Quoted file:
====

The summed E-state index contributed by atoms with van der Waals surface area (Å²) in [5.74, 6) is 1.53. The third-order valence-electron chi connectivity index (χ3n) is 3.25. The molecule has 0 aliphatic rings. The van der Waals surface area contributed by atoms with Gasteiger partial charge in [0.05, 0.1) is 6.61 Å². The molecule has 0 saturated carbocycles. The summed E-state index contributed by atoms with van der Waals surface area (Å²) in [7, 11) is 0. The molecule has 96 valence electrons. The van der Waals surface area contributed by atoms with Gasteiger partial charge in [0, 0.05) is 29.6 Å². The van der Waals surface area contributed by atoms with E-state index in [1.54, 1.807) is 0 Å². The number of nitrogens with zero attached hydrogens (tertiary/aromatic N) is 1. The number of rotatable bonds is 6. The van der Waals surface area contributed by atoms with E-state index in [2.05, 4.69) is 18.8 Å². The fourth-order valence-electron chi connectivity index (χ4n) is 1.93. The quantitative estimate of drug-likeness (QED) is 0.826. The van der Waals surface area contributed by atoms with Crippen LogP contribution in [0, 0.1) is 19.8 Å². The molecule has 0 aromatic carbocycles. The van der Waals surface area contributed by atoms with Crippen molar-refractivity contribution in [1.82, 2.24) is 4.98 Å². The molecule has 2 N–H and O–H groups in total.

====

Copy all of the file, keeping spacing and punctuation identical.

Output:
The summed E-state index contributed by atoms with van der Waals surface area (Å²) in [5.74, 6) is 1.53. The third-order valence-electron chi connectivity index (χ3n) is 3.25. The molecule has 0 aliphatic rings. The van der Waals surface area contributed by atoms with Gasteiger partial charge in [0.05, 0.1) is 6.61 Å². The molecule has 0 saturated carbocycles. The summed E-state index contributed by atoms with van der Waals surface area (Å²) in [7, 11) is 0. The molecule has 96 valence electrons. The van der Waals surface area contributed by atoms with Gasteiger partial charge in [0, 0.05) is 29.6 Å². The van der Waals surface area contributed by atoms with E-state index in [1.54, 1.807) is 0 Å². The number of nitrogens with zero attached hydrogens (tertiary/aromatic N) is 1. The number of rotatable bonds is 6. The van der Waals surface area contributed by atoms with E-state index in [2.05, 4.69) is 18.8 Å². The fourth-order valence-electron chi connectivity index (χ4n) is 1.93. The quantitative estimate of drug-likeness (QED) is 0.826. The van der Waals surface area contributed by atoms with Crippen LogP contribution in [0, 0.1) is 19.8 Å². The molecule has 0 aromatic carbocycles. The van der Waals surface area contributed by atoms with Crippen molar-refractivity contribution in [1.82, 2.24) is 4.98 Å². The molecule has 2 N–H and O–H groups in total.